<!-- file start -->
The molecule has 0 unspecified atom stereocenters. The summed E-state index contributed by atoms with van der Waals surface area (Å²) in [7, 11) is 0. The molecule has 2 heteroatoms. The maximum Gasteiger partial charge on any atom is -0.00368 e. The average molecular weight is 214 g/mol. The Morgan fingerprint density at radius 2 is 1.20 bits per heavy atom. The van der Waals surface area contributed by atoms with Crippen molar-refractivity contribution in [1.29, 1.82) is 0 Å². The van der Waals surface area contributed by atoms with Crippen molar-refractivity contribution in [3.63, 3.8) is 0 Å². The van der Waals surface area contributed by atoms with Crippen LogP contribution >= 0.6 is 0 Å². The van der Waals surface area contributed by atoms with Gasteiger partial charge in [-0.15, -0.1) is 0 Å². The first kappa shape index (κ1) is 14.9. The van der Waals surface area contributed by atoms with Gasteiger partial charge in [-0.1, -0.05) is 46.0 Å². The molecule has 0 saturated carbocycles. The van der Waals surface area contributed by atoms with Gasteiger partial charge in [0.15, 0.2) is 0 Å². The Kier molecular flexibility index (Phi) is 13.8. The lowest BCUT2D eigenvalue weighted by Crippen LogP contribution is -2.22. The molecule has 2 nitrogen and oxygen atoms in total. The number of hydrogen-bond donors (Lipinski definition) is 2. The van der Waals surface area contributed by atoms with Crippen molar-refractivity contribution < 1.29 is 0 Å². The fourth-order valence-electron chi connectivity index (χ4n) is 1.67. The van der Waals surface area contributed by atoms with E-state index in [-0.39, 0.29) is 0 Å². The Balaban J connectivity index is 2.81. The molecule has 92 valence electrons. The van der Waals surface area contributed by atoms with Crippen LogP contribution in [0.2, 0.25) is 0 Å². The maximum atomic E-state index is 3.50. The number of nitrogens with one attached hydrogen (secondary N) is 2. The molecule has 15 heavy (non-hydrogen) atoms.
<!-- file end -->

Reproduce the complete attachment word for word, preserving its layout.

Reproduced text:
The molecule has 0 unspecified atom stereocenters. The summed E-state index contributed by atoms with van der Waals surface area (Å²) in [7, 11) is 0. The molecule has 2 heteroatoms. The maximum Gasteiger partial charge on any atom is -0.00368 e. The average molecular weight is 214 g/mol. The Morgan fingerprint density at radius 2 is 1.20 bits per heavy atom. The van der Waals surface area contributed by atoms with Crippen molar-refractivity contribution in [1.29, 1.82) is 0 Å². The van der Waals surface area contributed by atoms with Crippen molar-refractivity contribution in [3.63, 3.8) is 0 Å². The van der Waals surface area contributed by atoms with Crippen LogP contribution >= 0.6 is 0 Å². The van der Waals surface area contributed by atoms with Gasteiger partial charge in [-0.15, -0.1) is 0 Å². The first kappa shape index (κ1) is 14.9. The van der Waals surface area contributed by atoms with Gasteiger partial charge in [-0.1, -0.05) is 46.0 Å². The molecule has 0 saturated carbocycles. The van der Waals surface area contributed by atoms with Gasteiger partial charge in [0.15, 0.2) is 0 Å². The Kier molecular flexibility index (Phi) is 13.8. The lowest BCUT2D eigenvalue weighted by Crippen LogP contribution is -2.22. The molecule has 2 nitrogen and oxygen atoms in total. The number of hydrogen-bond donors (Lipinski definition) is 2. The van der Waals surface area contributed by atoms with Crippen molar-refractivity contribution < 1.29 is 0 Å². The fourth-order valence-electron chi connectivity index (χ4n) is 1.67. The van der Waals surface area contributed by atoms with E-state index in [-0.39, 0.29) is 0 Å². The Balaban J connectivity index is 2.81. The molecule has 92 valence electrons. The van der Waals surface area contributed by atoms with Crippen LogP contribution in [0.2, 0.25) is 0 Å². The maximum atomic E-state index is 3.50. The number of nitrogens with one attached hydrogen (secondary N) is 2. The molecule has 15 heavy (non-hydrogen) atoms.